February 2, 2020 – Sermon

Epiphany 4 February 2, 2020 Psalm 15, Micah 6:1-8, Matthew 5:1-12,
1 Corinthians 1:4-17 How good and pleasant it is…
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The psalmist proclaims: How very good and pleasant it is when God’s people live together in unity. And I’m sure the psalmist knows well – how rare such blessed unity is. And how difficult it can be to preserve whatever unity we have.

It’s not just the Corinthian church in the first century or the world of electoral politics today. From the first biblical brothers and the murder of Abel by Cain… to the civil wars recorded in the biblical books of Judges, Samuel, Kings and Chronicles… Picking up teams and having pitched battles has been the world’s default position from the get-go.

Today’s Super Bowl and Impeachment Trial are actually rather mild events compared with gladiators fighting lions in the Colosseum and Aztec soccer games with the losing teams becoming human sacrifices… (At least our players get to wear helmets and shoulder pads…) And so far even our most passionately partisan political operatives haven’t seriously proposed the guillotine for their opponents…

Still, celebrating human progress is probably premature. As we recall –
In our gospel today we see Jesus’s apostles apparently listening as he teaches them (and us) to live into his poverty of spirit, his meekness, his purity of heart, his mercifulness, his peace-making…
Yet so soon we see disciples then arguing about which of them is the greatest. And over in John’s gospel, Jesus prays for all his followers to be united in perfect unity (John 17). But that prayer still seems to be taking it’s time being answered. (At least as Jesus asks.)
How very good and pleasant it is when God’s people live together in unity. And how rare this unity still is. Yet – Jesus has prayed for us… So – There is deep yearning in the depths of our souls for unity…
Yet because of human sin and human frailty… persistent reminding is required…

Driving home from a District Meeting in Barrington Rhode Island yesterday I noticed a sign hanging from a bridge saying: America – United We Stand – Divided We Fall. My first thought was “Too late for that!” Then I saw the same sign again on the next bridge. Hmm. Let’s pray about it… Then the sign appeared again on the next bridge… So I kept praying… And now, with the third sign I started hearing its message as a prayer. A prayer for unity a bit like the prayer Jesus prayed for the church. A prayer Jesus still prays… for all God’s people…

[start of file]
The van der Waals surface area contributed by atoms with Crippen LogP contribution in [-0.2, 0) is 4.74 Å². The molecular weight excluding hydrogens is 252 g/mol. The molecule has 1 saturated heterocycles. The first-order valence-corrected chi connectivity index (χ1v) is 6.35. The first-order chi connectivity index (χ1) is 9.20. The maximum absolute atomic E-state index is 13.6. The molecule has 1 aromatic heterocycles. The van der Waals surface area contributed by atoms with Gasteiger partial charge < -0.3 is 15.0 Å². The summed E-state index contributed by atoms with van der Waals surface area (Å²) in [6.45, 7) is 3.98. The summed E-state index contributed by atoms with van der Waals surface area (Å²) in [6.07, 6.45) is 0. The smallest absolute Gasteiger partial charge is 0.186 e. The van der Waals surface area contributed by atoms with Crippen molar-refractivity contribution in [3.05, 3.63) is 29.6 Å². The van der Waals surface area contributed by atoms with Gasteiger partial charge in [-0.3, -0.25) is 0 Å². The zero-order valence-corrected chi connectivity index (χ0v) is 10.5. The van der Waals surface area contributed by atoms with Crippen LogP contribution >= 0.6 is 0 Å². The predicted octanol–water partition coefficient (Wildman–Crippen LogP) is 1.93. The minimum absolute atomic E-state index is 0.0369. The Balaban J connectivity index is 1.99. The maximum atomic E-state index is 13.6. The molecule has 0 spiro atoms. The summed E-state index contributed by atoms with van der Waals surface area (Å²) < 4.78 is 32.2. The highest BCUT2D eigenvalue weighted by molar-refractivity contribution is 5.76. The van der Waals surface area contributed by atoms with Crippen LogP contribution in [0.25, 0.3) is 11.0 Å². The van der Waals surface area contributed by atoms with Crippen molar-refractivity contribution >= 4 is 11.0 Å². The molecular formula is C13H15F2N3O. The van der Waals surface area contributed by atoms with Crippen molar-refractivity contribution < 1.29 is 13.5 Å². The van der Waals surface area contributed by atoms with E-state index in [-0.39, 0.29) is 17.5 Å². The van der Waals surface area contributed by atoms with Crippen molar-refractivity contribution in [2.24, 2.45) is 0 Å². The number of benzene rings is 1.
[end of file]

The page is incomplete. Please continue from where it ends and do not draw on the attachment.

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It’s easy to be cynical about human nature and human behavior. And the more I feel cynical the more I need to keep my eyes, ears and heart open for signs of hope. Deeper hope… And the more I pray, the more the Holy Spirit reminds me… of things that I’ve said and done that have contributed to division and disunity. The more the Spirit reminds me also of the better sides of people I disagree with…

“United we stand, divided we fall” is a phrase that dates back to just before the American revolution. The phrase probably originates from Jesus saying (in Mark’s gospel) “a house divided against itself cannot stand.” A true saying that applies in love and war, faith and politics… All of life…

And as people of the Methodist tribe who since 1968 have been called “United Methodists” division has always been there along with unity. The late Albert Outler, one of Methodism’s better theologians and historians, writes of a conversation he once had with a Free Methodist Bishop in which he asked “How free are Free Methodists?” And the Bishop replied immediately “At least as free as United Methodists are united.”
Point well taken. We have a history of division. The Methodist movement split from the Anglican church, more by accident than by design in the late 1700’s. Then in the early 1800s African American Methodists separated to form what became the African Methodist Episcopal Church (AME) in Philadelphia. Soon after in New York others left to form the AME Zion Church; in each case because people of color were told to sit apart in segregated areas of the sanctuary…
In the 1840s the founders of what became known as the Wesleyan Church left Methodism over what they considered our luke-warm stance on abolition of slavery. About the same time the Methodist Episcopal Church South split from the Church in the North over slavery; with the South insisting slavery was permitted in the bible (ignoring Israel’s time in slavery and Wesley’s passionate denunciations of slavery.) After the Civil War, Free Methodists left to become a new denomination with emphasis on holiness, including opposition to slavery. In the early 1900s leaders of what became the Nazarene church split from Methodism over Methodism’s perceived weak stance on social justice…